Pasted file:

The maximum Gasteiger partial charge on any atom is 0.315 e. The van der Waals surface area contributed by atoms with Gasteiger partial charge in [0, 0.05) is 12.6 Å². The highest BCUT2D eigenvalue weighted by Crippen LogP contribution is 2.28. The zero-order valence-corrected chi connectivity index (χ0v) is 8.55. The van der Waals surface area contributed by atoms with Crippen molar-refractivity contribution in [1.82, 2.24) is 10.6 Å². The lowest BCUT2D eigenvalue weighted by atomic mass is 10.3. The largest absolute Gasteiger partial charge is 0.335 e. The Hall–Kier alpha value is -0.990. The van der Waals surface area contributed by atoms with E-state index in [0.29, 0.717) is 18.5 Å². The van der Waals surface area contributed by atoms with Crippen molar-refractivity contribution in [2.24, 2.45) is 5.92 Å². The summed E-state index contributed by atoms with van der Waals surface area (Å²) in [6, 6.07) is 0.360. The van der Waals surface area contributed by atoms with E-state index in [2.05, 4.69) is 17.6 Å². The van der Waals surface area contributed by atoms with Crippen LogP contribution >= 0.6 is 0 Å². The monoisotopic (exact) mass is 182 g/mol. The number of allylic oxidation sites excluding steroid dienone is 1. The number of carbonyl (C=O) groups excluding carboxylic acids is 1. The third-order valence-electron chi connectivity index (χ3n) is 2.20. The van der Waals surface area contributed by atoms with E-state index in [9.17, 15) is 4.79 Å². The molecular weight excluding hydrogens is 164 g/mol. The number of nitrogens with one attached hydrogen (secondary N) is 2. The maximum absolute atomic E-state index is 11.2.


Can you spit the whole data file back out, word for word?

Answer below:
The maximum Gasteiger partial charge on any atom is 0.315 e. The van der Waals surface area contributed by atoms with Gasteiger partial charge in [0, 0.05) is 12.6 Å². The highest BCUT2D eigenvalue weighted by Crippen LogP contribution is 2.28. The zero-order valence-corrected chi connectivity index (χ0v) is 8.55. The van der Waals surface area contributed by atoms with Crippen molar-refractivity contribution in [1.82, 2.24) is 10.6 Å². The lowest BCUT2D eigenvalue weighted by atomic mass is 10.3. The largest absolute Gasteiger partial charge is 0.335 e. The Hall–Kier alpha value is -0.990. The van der Waals surface area contributed by atoms with E-state index in [0.29, 0.717) is 18.5 Å². The van der Waals surface area contributed by atoms with Crippen molar-refractivity contribution in [2.24, 2.45) is 5.92 Å². The summed E-state index contributed by atoms with van der Waals surface area (Å²) in [6, 6.07) is 0.360. The van der Waals surface area contributed by atoms with E-state index in [2.05, 4.69) is 17.6 Å². The van der Waals surface area contributed by atoms with Crippen LogP contribution >= 0.6 is 0 Å². The monoisotopic (exact) mass is 182 g/mol. The number of allylic oxidation sites excluding steroid dienone is 1. The number of carbonyl (C=O) groups excluding carboxylic acids is 1. The third-order valence-electron chi connectivity index (χ3n) is 2.20. The van der Waals surface area contributed by atoms with E-state index in [9.17, 15) is 4.79 Å². The molecular weight excluding hydrogens is 164 g/mol. The number of nitrogens with one attached hydrogen (secondary N) is 2. The maximum absolute atomic E-state index is 11.2.